We have to personalize that, we have to make it valuable, we have to make it about that consumer, or will saturate that channel and hurt our chances of continuing on. But that if we if we don't treat it sacredly, you know. Yeah, and so what I hear you say. It is really kind of three things that stand out is that this Omni channel, right, being open to other communication channels, beyond facts, right, yeah, Um, being having a personalization strategy, so be meat, knowing enough about your patient population to be able to segment that in an appropriate way. And then this emphasis on value, because I think what you're saying is that, you know, we might have a text campaign, it might be personalized, but if we're not delivering value, I mean all we do is just stop and now you've just opted out of that channel. I mean it's so easy, compared to some other channels, to just opt out exactly. So make if you haven't already used it in health care, make sure your first program is amazing, because that's going to start our relationship off right. Yeah, and I think also I want to just kind of touch on you know, I've seen this shift over the years where, you know, I might and have a patient population and I speak to them all as one homogeneous group, right, and then I've maybe get a little bit more sophisticated and I go, Oh, well, you know what, these oncology patients are very different than these MS patients, so I need to talk to them differently. But what I hear you say and is that that's still not going far enough, because even all oncology patients are invest patients, are still not the same. When I we've done programs like a be testing where will say to all folks that are living with diabetes, Hey, you're behind on some screenings for your for your condition. You know, go get your screenings. When we say hey, Dr Roxy, your overdue for your a one see and coupling your overdue for your eye exam, we actually get three times for the lift because we called out what's actually for you, and not even just you as...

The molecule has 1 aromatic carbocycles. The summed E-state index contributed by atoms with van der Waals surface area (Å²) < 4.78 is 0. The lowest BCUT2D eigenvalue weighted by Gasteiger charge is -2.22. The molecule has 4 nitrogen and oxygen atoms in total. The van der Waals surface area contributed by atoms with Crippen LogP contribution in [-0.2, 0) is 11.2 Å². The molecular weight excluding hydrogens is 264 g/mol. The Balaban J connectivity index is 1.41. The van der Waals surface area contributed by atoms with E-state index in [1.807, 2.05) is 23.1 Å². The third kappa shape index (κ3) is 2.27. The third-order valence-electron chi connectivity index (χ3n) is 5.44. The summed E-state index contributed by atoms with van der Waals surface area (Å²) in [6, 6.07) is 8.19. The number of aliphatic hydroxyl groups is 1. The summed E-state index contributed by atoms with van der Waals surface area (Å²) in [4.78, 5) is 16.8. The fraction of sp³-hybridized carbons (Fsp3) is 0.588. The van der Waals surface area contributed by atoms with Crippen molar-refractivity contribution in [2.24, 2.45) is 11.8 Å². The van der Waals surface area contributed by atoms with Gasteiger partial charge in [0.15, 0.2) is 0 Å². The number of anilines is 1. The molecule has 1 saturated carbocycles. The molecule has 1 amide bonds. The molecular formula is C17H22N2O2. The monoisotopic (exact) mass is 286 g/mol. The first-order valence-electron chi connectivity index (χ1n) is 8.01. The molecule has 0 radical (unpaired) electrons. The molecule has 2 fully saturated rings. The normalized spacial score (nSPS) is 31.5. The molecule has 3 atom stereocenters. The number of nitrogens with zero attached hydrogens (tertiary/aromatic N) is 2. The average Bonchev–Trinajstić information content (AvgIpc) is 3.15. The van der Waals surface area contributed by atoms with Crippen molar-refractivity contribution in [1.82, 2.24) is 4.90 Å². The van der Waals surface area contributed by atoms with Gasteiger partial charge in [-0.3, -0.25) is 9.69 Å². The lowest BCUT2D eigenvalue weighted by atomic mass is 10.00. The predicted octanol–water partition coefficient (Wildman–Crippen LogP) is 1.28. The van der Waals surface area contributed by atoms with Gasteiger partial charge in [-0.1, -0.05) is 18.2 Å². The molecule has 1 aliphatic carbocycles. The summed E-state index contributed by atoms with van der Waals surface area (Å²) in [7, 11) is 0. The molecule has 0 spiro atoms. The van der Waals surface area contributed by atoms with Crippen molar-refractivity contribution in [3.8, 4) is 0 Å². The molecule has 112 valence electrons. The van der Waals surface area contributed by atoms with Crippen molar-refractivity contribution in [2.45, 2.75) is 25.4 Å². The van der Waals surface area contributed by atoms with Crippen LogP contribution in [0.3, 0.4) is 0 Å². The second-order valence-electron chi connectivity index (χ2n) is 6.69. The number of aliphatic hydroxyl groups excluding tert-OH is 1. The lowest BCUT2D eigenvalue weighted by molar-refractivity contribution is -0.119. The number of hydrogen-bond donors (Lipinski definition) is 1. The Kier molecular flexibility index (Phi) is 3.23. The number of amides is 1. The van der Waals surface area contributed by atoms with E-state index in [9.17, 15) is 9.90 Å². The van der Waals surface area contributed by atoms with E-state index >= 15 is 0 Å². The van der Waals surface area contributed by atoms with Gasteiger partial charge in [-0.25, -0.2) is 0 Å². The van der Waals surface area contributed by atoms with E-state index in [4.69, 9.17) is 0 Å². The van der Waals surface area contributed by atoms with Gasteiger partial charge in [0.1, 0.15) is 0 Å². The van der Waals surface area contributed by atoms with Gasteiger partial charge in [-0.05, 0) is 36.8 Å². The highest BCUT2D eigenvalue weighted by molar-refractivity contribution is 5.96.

...a segment so it works all across the board. So how do you know? So one of the things that I hear in response to this is how do I even do that? Like how do I cut personally, you know, like what am I what am I supposed to put in place to be able to have this type of segmentation and then to be able to deliver these personalized messages across that population? Sure, so that it's all about the data and so sharing that data across your ecosystem and in doing it in ways that protect Phi that you know is usable for the right reasons, for the right APPS and all those kinds of things, as a giant challenge. And so we see in some cases we have, you know, plans that we see that you know, it might be that Kathleen is the first name, is in the first field in part of your organization and then your last name is on the first field and a different part of the organizations. So there's a lot of data, data standardization and normalization that needs to happen and then putting in the people process technology to be able to kind of use that data in an actionable, dynamic sort of way, things like communications control, next best action personalization. But it all starts with the data. Yeah, yeah, that's so true. So one of the things that I want to point out to that you're talking about is, you know, you can have a messaging strategy where you have one segment of the population where it motivates them and drives them, and then that same exact message actually be counterintuitive or counterproductive to what you are accomplishing. Right. So instead of taking the action or being neutral, they actually may be opt out or they actually make revert back to right, dig their heels in a little bit. That's the behavioral science part that you're talking about. How do you help clients navigate that, being able to match those motivations and those behaviors to what that message is going to be and how it's being delivered? Absolutely we do. We actually have data science of scientists on staff that do a lot of work with us on predictive analytics,...